ACME concludes its first fellowship for journalists on public accountability reporting

15 journalists from 10 media houses across Uganda have completed a fellowship on reporting public sector accountability in times of emergencies. 

The fellowship is part of the Enhanced Media Capacity for Inclusive Development programme, delivered by the African Centre for Media Excellence (ACME) in partnership with the Delegation of the European Union to Uganda.  the Enhanced Media Capacity for Inclusive Development programme seeks to equip journalists with knowledge to investigate and cover under-reported public affairs issues, specifically land and property rights, environment, urbanisation, and public accountability. To complement this, a series of short courses on investigative journalism will be conducted across the country to increase the pool of reporters in Uganda that consistently produce high quality public affairs journalism.

Journalists left the training better equipped to report on government accountability processes. Special attention was given to the accountability issues related to the Covid-19 pandemic and other public emergencies.

Ronald Musoke, a journalist with The Independent magazine says the training came at the right time “considering that we are right in the midst of the Covid-19 emergency — an emergency which has forced the government to look for financial resources to battle the pandemic but also keep the economy running.” 

“But we also know that these resources are susceptible to abuse by our government officials. So this training came in handy for the  precise reason that it brought us up to speed with some of the newest journalism tools that we can use to report stories effectively,” he said.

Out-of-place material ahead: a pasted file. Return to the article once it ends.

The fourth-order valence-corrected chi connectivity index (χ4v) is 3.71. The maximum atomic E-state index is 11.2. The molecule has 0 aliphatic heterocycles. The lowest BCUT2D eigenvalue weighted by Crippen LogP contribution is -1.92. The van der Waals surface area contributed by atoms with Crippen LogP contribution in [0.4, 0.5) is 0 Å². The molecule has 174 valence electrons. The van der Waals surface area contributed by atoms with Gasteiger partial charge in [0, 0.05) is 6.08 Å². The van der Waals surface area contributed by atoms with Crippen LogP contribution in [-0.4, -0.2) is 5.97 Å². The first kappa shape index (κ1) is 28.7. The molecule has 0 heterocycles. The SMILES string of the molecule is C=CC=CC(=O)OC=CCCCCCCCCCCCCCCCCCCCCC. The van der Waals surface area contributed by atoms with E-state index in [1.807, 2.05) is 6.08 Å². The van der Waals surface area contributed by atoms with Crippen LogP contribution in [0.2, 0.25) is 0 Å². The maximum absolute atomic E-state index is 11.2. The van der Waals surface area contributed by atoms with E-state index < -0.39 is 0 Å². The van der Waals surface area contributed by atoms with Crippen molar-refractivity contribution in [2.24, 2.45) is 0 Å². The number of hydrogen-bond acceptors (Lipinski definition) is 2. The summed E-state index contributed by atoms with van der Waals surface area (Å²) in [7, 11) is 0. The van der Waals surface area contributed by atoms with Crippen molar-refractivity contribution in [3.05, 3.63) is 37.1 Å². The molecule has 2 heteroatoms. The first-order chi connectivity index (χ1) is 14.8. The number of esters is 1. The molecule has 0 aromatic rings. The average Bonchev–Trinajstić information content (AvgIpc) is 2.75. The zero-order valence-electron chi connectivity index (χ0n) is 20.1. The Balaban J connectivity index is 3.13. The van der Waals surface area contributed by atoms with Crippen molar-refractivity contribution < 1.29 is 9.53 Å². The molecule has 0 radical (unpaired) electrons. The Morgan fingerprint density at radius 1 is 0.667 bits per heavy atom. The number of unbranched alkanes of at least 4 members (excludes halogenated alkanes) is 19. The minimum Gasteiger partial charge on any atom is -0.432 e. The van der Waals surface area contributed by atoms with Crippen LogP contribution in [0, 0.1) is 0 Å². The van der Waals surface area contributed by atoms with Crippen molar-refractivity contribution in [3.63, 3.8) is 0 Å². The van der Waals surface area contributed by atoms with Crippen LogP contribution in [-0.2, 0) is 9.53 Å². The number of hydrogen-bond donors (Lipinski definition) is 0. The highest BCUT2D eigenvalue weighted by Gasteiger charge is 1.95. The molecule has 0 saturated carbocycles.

Musoke added: “My favourite take-away was “the systems thinking model” of journalism — a kind of fresh way of approaching ordinary-looking stories. This model challenges journalists to think deeply about why, for instance, a young man can travel hundreds of kilometres to deliver a human head to the Speaker of Parliament.”

Franklin Ezaruku of Daily Monitor presenting the findings of his assignment on innovations in public accountability.

The course was facilitated by ACME trainers and subject experts from civil society and government. The expert speaker talks served to provide participants with greater insight into procurement processes, budgeting, anti-corruption initiatives, and legal and regulatory frameworks that govern the accountability sector.

Barbara Nalweyiso, an up-and-coming correspondent for Daily Monitor, appreciated a session on tips for journalists on covering audits.  The session explained the audit process, provided tools for journalists to read audit reports, and explained a list of pathways that journalists can use to bring government audit reports to life.

“Often, as journalists we tend to look on the surface of these reports and never really question them,” Ms Nalweyiso said.

Participants practice their new data analysis skills.

For Carol Ayugi, a reporter with The Cooperator in Gulu, tools to map stories and develop new reporting angles was her biggest takeaway.

“A lot of the times when a story happens, we tend to focus on the events. Story mapping helped to think beyond the occurrence and learn to go to those affected.”

Later this month ACME will host its second fellowship under the Enhanced Media Capacity for Inclusive Development programme. The fellowship will focus on land management, property rights and natural resource governance in Uganda.

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